Recent rumors that Lorillard (NYSE: LO ) could be about to receive a takeover bid from domestic peer Reynolds American (NYSE: RAI ) has sparked a huge amount of speculation in the tobacco industry. Many analysts have been eagerly awaiting the industry's next wave of consolidation take overs as companies struggle to grow while the number of cigarettes sold around the word continues to decline .
Four companies under scrutiny
Analysts believe that investors should keep an eye on four companies that could spark the next wave of consolidation. Due to recent speculation, Reynolds American and Lorillard are two companies to keep an eye on. However, there is now also speculation that London-listed Imperial Tobacco (NASDAQOTH: ITYBF ) could make a bid for Lorillard, as Imperial seeks to expand its presence within the U.S. following the acquisition of Commonwealth Brands (the fourth largest tobacco company in the United States) several years ago.
What's more, there is further speculation that British American Tobacco (NYSEMKT: BTI ) could pounce on Reynolds American, as it holds a 42% share in the company from an acquisition ten years ago. Speculation surrounding a deal of this kind has recently increased, as when British American originally acquired its holding in Reynolds, the company signed a standstill agreement, preventing it from increasing the holding for ten years, this ten year period finishes during July of this year.
Unfortunately, as British American controls around half of Reynolds, analysts have started asking whether or not the Anglo-American company will allow Reynolds to make a move for Lorillard. In particular, analysts have raised concerns over the current situation regarding menthol cigarettes.
The potential regulation, or even banning of menthol cigarettes, has been a burning issue for the tobacco industry during the last few years and the FDA is expected to make a decision on the matter in the near future. More than three quarters of Lorillard's sales are menthol cigarettes, so the company is bound to feel an impact from any FDA decision. I have covered the menthol argument further here.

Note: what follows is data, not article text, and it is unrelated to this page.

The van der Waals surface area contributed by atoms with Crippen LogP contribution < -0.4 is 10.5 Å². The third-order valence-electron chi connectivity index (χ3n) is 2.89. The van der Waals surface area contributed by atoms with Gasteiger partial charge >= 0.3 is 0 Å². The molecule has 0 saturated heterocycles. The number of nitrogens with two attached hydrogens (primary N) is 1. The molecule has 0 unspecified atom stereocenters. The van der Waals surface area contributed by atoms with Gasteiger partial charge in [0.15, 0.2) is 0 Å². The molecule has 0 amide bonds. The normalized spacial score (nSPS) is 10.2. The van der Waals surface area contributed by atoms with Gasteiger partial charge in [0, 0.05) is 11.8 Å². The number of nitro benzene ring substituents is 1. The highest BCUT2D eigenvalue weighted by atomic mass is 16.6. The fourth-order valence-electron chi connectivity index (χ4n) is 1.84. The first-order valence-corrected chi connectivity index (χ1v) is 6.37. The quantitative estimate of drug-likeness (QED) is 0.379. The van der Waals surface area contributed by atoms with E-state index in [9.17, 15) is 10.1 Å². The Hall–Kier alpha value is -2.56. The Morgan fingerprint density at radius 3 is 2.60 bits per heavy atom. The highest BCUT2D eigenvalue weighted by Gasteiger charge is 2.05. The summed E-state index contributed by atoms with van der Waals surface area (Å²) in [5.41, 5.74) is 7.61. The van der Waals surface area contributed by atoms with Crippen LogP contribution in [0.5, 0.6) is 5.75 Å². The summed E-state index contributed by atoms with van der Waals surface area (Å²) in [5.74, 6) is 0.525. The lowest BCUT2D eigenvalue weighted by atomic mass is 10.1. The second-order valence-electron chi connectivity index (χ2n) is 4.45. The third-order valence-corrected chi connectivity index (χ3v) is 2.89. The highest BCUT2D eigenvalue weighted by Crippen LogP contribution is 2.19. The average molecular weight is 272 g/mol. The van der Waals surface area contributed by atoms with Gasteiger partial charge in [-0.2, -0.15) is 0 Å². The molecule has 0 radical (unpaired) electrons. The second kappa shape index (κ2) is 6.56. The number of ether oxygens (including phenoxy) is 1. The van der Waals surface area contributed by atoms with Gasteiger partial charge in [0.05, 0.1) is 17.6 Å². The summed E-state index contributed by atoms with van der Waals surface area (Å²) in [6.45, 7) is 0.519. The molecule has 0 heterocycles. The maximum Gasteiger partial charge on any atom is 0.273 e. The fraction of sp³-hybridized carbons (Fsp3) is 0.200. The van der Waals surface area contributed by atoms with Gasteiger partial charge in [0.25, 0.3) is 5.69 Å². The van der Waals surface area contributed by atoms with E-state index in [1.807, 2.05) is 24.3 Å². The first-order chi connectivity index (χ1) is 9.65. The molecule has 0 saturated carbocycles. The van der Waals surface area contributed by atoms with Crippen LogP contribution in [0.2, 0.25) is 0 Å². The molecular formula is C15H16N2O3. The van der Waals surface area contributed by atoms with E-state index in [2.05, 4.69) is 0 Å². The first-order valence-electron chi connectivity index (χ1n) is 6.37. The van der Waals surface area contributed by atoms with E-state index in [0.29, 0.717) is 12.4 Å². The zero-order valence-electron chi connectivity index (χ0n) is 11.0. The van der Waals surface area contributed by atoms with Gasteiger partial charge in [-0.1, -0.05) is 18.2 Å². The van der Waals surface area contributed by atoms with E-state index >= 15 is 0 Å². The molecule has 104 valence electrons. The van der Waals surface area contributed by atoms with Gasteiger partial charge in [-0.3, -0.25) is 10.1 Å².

It is not just the potential regulation of menthol cigarettes that has analysts concerned about the potential Reynolds-Lorillard deal, however; the other issue is funding. With a debt to equity ratio of 100% already, it remains to be seen if Reynolds will be able to stump up the cash to acquire the company's smaller peer. Analysts believe that a fair price for Lorillard would be in the region of $20 billion, a sum that will put additional strain on Reynolds' balance sheet.
As a result, it is widely expected that Reynolds will either seek a merger with Lorillard, using stock as currency, or ask British American for help. Being the larger company with a cleaner balance sheet, British American could have the final say on this deal.
Still, a combination between Reynolds and Lorillard is likely to achieve somewhere in the region of $350 million in cost synergies for the two companies.
As I mentioned briefly above, it is widely speculated that this talk of a deal between Reynolds and Lorillard could kick off a wave of consolidation within the tobacco industry. Imperial Tobacco is company most analysts believe will see merger activity although whether or not the company will become the hunter or the hunted is still up for debate.
With operations around the world that include both tobacco and logistics, it is believed that Imperial could make a juicy snack for a larger peer. It is unlikely, however, that the company will be taken over whole. Instead, analysts believe that Imperial will be brought out by a consortium of its larger peers such as British American, Philip Morris International, and Japan Tobacco.
The reasoning behind this belief is simple: Philip Morris International is unlikely to want Imperial's U.S. business, but its distribution network within Asia and Europe is attractive. Meanwhile, British American could be interested in Imperial's U.S. business while Japan Tobacco would be interested in acquiring Imperial's operations within Europe to increase its exposure on the continent. Nevertheless, I should remind you that this all remains speculation.
As the volume of cigarettes sold around the world continues to decline, tobacco companies are struggling to find growth. This has sparked speculation that the industry could be set for a wave of takeovers. It would appear that Reynolds, Lorillard, and Imperial tobacco and the three companies most likely to become prey of larger peers.
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